Common Yoga Rituals, Explained

New to yoga? Don’t let rituals like saying “Om” and “Namaste” keep you away.

This is part of the “Yoga Excuses We All Need to Stop Saying” series. Check out the others: I Don’t Have Time, It’s Too Expensive, and I’m Not Flexible Enough.

I used to be confused but yet curiously drawn to the many things I didn’t understand about yoga: the Oms, saying Namaste, hearing about Gods and Goddesses. I still ponder the questions: Is yoga a religion? Is yoga a cult? Is yoga about worshipping a statue? Is yoga about worshipping myself/a light within? Do I need to chant and pray every time I go to class?

Whether you’re a first timer to a yoga studio or an experienced yoga teacher, these are all important questions to ask. For beginners and veterans alike, analyzing the rituals that vary per class will bring us to an understanding of our preferences and tastes. Understanding their meanings rather than judging them empowers us to choose those that will serve our unique journey.

So before you close the door on yoga because you think it might be out of your realm of knowledge or too spiritual, here’s a look at some of the rituals in yoga. The meanings and practices can be widely interpreted depending on the teacher and their lineage.


Om (or Aum) is translated as the primordial sound, as the oldest of mantras that encompasses all the vibrations in the universe. The sound of Om represents the beginning, the middle, and the end/destruction of all phases and cycles. Many yoga instructors fittingly denote the beginning and the end of a class by uniting everyone in the sound of Om. Not only does chanting a word or a mantra remind us that we are all together in this process, it is also an effective way of waking up to the vibrations within and to a deeper breath.


Namaste is a greeting that originated in the Indian subcontinent. Meaning hello or goodbye, Namaste also extends wider to include “I bow to the divine in you.” It is customary to bring the palms together and include a slight bow, but neither is necessary, as simply saying “Namaste” includes the message of acknowledging a pure bright light within each of us through this greeting. Like anything we say or do, it is the intention behind our words that really counts.


An altar is a platform or a place used as a focus for goals and intentions. Altars are used in various religions and cultures around the world, as well as in many styles or lineages of yoga. What you place on an altar is a symbol of what you would like to release as well as bring into your life. Altars can include candles (symbols of transformation), photos of anyone that inspires you, elements from the natural environment, and so much more. An altar can be incredibly meaningful and also an object of beauty to simply admire during the yoga practice.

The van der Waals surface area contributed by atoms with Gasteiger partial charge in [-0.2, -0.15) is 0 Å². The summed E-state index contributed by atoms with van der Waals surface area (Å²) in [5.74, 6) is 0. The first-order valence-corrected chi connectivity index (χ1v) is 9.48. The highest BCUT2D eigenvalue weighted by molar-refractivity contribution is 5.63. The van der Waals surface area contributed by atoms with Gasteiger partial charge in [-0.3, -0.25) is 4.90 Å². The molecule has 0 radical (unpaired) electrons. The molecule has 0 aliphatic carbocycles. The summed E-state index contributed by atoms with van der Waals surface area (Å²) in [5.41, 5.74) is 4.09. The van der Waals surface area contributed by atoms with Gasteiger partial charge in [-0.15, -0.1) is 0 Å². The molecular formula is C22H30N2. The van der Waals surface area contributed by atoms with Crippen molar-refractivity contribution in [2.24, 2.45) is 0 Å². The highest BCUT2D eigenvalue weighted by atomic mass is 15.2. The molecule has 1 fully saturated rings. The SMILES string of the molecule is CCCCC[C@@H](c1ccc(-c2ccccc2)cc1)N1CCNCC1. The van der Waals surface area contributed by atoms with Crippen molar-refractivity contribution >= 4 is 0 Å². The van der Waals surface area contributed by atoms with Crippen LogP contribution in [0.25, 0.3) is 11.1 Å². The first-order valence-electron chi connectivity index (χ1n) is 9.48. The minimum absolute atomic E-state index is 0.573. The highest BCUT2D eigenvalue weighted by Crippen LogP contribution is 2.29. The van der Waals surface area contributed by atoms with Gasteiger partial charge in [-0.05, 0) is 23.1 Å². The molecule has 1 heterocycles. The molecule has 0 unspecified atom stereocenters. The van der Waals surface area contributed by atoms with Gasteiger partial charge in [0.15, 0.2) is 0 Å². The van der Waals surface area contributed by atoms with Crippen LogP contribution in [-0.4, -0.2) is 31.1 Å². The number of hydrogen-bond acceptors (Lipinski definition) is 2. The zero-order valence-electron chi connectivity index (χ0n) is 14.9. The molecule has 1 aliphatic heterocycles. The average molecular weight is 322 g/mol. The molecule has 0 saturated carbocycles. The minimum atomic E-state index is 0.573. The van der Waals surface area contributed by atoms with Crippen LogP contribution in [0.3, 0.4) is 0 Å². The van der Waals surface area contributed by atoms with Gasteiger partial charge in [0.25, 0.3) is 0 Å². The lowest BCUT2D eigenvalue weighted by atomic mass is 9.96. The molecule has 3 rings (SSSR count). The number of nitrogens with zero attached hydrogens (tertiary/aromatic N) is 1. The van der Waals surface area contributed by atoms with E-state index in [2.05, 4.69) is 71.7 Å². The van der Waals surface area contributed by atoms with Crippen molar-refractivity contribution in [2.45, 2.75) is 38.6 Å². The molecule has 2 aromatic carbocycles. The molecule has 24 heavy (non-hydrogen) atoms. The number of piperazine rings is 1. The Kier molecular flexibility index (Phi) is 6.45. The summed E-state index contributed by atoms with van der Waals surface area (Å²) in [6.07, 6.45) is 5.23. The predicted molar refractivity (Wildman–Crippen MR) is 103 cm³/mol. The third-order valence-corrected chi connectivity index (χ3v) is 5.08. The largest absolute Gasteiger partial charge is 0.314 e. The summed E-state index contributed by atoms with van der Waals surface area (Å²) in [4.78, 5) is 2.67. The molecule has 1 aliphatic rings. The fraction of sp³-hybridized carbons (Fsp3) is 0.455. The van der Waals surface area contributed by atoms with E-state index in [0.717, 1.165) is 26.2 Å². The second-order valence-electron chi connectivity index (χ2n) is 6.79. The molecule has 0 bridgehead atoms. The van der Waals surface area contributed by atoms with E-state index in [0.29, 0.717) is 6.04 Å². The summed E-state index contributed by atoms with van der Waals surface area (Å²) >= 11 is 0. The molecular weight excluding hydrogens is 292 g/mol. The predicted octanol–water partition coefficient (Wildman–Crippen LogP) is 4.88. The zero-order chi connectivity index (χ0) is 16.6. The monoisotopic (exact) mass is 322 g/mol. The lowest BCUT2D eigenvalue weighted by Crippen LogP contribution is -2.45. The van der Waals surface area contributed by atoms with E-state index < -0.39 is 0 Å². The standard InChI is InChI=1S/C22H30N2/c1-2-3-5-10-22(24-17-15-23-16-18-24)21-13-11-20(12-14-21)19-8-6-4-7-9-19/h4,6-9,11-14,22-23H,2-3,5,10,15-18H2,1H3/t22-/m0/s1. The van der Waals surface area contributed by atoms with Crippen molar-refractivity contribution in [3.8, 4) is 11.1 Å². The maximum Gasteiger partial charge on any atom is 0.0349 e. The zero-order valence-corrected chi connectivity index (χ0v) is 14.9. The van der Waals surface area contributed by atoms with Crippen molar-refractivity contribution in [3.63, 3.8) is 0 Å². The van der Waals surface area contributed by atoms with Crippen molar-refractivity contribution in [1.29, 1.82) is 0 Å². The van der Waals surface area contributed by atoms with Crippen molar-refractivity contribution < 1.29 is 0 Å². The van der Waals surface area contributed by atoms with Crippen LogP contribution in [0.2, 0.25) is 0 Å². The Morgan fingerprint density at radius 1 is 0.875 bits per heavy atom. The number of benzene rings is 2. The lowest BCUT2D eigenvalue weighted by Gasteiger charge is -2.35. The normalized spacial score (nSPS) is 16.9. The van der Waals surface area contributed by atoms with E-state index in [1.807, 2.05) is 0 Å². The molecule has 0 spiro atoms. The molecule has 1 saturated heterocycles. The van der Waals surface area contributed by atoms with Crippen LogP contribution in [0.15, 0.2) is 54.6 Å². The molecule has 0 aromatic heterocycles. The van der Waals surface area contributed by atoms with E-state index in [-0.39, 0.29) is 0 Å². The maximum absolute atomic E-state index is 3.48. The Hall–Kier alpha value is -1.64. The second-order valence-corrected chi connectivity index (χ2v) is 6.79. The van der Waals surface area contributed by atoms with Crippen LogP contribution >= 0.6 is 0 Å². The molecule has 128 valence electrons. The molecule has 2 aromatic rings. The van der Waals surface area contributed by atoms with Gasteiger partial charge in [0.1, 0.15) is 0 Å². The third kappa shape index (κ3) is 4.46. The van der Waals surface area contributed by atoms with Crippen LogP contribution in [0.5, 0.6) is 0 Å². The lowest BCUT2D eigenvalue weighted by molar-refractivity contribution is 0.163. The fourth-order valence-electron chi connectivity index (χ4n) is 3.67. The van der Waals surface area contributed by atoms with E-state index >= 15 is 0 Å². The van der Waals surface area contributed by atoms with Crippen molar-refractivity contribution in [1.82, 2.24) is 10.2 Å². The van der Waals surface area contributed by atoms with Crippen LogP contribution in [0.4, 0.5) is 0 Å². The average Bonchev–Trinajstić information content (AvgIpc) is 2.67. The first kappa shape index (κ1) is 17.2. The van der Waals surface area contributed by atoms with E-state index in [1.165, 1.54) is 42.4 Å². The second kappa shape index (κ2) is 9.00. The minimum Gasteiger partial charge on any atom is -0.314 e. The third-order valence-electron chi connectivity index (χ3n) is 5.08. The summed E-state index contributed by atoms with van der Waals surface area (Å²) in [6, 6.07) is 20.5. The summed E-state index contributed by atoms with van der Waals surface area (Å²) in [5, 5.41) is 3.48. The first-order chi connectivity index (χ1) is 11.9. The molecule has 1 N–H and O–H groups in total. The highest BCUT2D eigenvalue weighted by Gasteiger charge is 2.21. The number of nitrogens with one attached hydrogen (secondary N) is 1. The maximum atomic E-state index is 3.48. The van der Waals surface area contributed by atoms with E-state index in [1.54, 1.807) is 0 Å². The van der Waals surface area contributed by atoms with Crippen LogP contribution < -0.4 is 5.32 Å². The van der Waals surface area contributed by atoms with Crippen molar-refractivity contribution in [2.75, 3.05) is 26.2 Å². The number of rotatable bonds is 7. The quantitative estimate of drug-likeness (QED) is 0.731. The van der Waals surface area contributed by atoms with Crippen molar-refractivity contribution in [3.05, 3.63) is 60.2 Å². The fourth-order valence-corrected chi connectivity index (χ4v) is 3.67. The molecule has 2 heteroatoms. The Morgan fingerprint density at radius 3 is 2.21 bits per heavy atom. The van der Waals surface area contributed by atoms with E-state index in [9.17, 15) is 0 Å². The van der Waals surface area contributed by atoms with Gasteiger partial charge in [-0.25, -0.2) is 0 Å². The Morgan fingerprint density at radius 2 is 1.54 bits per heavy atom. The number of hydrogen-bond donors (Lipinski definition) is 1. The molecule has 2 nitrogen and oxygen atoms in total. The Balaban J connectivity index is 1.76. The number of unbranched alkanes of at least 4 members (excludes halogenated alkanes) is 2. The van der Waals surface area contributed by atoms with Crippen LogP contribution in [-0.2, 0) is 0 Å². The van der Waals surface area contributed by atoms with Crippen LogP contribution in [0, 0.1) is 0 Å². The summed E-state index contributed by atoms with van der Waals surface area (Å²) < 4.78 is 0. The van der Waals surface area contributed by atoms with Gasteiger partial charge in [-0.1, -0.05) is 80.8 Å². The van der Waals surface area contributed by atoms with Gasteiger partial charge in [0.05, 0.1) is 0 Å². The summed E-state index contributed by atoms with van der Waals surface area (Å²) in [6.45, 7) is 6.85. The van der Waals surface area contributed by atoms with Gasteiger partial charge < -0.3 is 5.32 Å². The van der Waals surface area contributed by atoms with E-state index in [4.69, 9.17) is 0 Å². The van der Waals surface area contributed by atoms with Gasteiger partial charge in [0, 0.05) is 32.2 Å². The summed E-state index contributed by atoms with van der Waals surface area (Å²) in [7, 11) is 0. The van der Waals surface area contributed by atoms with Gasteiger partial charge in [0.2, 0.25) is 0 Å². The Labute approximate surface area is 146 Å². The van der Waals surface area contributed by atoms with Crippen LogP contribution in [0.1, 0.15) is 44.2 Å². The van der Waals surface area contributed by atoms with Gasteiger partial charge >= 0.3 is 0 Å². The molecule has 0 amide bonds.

You can also create your own altar for your home practice.


Deities in particular were a point of contention for me, as the idea of worshipping anything “sacred” or “holy” is a big turn off. I mean, who is to say what or whom is more sacred than another? However, as I learned more about what deities represent (again, across many different cultures), I softened toward the lessons inherent in their great stories. Essentially, all of the tales take us deeper into ourselves, into appreciating all of our strengths and flaws.

The act of attending a yoga class alone is a ritual in itself. Nowhere in the definition of ritual is the word spiritual or religion. A ritual simply provides a sense of routine that many of us crave in our lives in order to stay committed, grounded, and balanced.

In this day and age, many of us are fortunate enough to have the power of choice. You get to decide which teachers to study with, which classes to take, and which rituals you will embody in order to become a healthier and happier being.

Photo by Eric Ward for Wanderlust Festival. 

Carolyn Anne Budgell (BA, ERYT 200, Kula 75) loves teaching vinyasa yoga and meditation from a realistic, down-to-earth, and light-hearted perspective in Vancouver, BC. Carolyn discovered yoga in 1999 as a ski bum in Whistler and now leads Yoga Teacher Trainings for Wanderlust Festival and Lila Vinyasa School of Yoga, created free online yoga classes as an Ambassador for lululemon, and has mentored at teen girl yoga camps to increase female empowerment (Girlvana). Check out her website for free meditations and real talk blog posts. 

Join her YTT at Wanderlust Whistler from July 26–August 3, 2015. Or come to Haramara, Mexico, for a Sweet Yoga Retreat from November 14–21, 2015.